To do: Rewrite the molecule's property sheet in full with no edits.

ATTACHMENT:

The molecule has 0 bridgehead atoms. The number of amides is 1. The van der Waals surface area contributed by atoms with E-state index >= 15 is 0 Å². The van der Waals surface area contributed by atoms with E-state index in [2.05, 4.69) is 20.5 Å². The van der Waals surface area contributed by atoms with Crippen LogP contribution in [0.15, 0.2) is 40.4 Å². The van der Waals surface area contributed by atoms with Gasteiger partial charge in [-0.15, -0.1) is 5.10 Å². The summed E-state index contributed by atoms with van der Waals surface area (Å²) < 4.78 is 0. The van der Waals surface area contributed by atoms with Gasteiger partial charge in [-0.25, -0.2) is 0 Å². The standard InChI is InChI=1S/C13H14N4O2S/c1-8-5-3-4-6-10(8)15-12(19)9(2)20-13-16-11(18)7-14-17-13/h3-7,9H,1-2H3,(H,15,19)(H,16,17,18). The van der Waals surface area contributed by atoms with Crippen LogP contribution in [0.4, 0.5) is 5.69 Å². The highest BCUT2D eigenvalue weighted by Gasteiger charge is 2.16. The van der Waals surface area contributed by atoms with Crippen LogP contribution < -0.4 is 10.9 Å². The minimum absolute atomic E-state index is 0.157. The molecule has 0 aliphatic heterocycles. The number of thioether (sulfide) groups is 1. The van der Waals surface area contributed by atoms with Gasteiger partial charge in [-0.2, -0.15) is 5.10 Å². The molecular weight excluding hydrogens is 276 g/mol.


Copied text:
The molecule has 0 bridgehead atoms. The number of amides is 1. The van der Waals surface area contributed by atoms with E-state index >= 15 is 0 Å². The van der Waals surface area contributed by atoms with E-state index in [2.05, 4.69) is 20.5 Å². The van der Waals surface area contributed by atoms with Crippen LogP contribution in [0.15, 0.2) is 40.4 Å². The van der Waals surface area contributed by atoms with Gasteiger partial charge in [-0.15, -0.1) is 5.10 Å². The summed E-state index contributed by atoms with van der Waals surface area (Å²) < 4.78 is 0. The van der Waals surface area contributed by atoms with Gasteiger partial charge in [-0.25, -0.2) is 0 Å². The standard InChI is InChI=1S/C13H14N4O2S/c1-8-5-3-4-6-10(8)15-12(19)9(2)20-13-16-11(18)7-14-17-13/h3-7,9H,1-2H3,(H,15,19)(H,16,17,18). The van der Waals surface area contributed by atoms with Crippen LogP contribution in [0.4, 0.5) is 5.69 Å². The highest BCUT2D eigenvalue weighted by Gasteiger charge is 2.16. The van der Waals surface area contributed by atoms with Crippen LogP contribution < -0.4 is 10.9 Å². The minimum absolute atomic E-state index is 0.157. The molecule has 0 aliphatic heterocycles. The number of thioether (sulfide) groups is 1. The van der Waals surface area contributed by atoms with Gasteiger partial charge in [-0.2, -0.15) is 5.10 Å². The molecular weight excluding hydrogens is 276 g/mol.